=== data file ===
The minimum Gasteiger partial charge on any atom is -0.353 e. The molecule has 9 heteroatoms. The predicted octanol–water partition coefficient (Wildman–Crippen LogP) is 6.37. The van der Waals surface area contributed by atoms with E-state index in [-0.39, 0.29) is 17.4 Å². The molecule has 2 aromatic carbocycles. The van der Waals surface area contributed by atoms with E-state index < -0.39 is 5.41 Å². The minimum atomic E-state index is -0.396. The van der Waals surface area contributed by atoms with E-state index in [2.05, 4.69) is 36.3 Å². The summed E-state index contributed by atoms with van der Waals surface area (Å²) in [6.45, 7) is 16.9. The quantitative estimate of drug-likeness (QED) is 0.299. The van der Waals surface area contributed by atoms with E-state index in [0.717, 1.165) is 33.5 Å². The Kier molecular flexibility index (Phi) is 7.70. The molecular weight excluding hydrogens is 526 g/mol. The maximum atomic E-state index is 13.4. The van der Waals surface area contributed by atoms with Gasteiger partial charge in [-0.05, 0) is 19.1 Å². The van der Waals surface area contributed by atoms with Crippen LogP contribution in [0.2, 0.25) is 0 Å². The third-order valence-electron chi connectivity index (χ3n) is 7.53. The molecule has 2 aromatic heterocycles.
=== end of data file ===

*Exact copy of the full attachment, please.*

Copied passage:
The minimum Gasteiger partial charge on any atom is -0.353 e. The molecule has 9 heteroatoms. The predicted octanol–water partition coefficient (Wildman–Crippen LogP) is 6.37. The van der Waals surface area contributed by atoms with E-state index in [-0.39, 0.29) is 17.4 Å². The molecule has 2 aromatic carbocycles. The van der Waals surface area contributed by atoms with E-state index < -0.39 is 5.41 Å². The minimum atomic E-state index is -0.396. The van der Waals surface area contributed by atoms with E-state index in [2.05, 4.69) is 36.3 Å². The summed E-state index contributed by atoms with van der Waals surface area (Å²) in [6.45, 7) is 16.9. The quantitative estimate of drug-likeness (QED) is 0.299. The van der Waals surface area contributed by atoms with E-state index in [0.717, 1.165) is 33.5 Å². The Kier molecular flexibility index (Phi) is 7.70. The molecular weight excluding hydrogens is 526 g/mol. The maximum atomic E-state index is 13.4. The van der Waals surface area contributed by atoms with Gasteiger partial charge in [-0.05, 0) is 19.1 Å². The van der Waals surface area contributed by atoms with Crippen LogP contribution in [0.2, 0.25) is 0 Å². The third-order valence-electron chi connectivity index (χ3n) is 7.53. The molecule has 2 aromatic heterocycles.